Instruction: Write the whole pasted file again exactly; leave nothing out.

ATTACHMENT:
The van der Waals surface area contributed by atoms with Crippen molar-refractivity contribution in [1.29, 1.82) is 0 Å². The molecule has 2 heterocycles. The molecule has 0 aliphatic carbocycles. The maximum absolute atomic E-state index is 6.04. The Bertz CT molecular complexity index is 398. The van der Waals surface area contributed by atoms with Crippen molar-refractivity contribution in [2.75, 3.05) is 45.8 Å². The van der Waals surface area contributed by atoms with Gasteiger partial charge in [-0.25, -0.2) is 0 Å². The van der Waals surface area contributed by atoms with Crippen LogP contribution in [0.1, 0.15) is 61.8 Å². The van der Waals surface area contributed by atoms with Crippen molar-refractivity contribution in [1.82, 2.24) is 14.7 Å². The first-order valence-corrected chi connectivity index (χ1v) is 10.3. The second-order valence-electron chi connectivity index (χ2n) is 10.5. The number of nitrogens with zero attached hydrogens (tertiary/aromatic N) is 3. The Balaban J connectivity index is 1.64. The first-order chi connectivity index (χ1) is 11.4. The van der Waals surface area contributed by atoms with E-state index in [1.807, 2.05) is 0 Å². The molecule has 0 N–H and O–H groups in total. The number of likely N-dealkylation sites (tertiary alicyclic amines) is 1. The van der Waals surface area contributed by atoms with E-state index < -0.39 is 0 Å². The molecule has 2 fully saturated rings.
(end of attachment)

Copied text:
The van der Waals surface area contributed by atoms with Crippen molar-refractivity contribution in [1.29, 1.82) is 0 Å². The molecule has 2 heterocycles. The molecule has 0 aliphatic carbocycles. The maximum absolute atomic E-state index is 6.04. The Bertz CT molecular complexity index is 398. The van der Waals surface area contributed by atoms with Crippen molar-refractivity contribution in [2.75, 3.05) is 45.8 Å². The van der Waals surface area contributed by atoms with Gasteiger partial charge in [-0.25, -0.2) is 0 Å². The van der Waals surface area contributed by atoms with Crippen LogP contribution in [0.1, 0.15) is 61.8 Å². The van der Waals surface area contributed by atoms with Crippen molar-refractivity contribution in [1.82, 2.24) is 14.7 Å². The first-order valence-corrected chi connectivity index (χ1v) is 10.3. The second-order valence-electron chi connectivity index (χ2n) is 10.5. The number of nitrogens with zero attached hydrogens (tertiary/aromatic N) is 3. The Balaban J connectivity index is 1.64. The first-order chi connectivity index (χ1) is 11.4. The van der Waals surface area contributed by atoms with E-state index in [1.807, 2.05) is 0 Å². The molecule has 0 N–H and O–H groups in total. The number of likely N-dealkylation sites (tertiary alicyclic amines) is 1. The van der Waals surface area contributed by atoms with E-state index < -0.39 is 0 Å². The molecule has 2 fully saturated rings.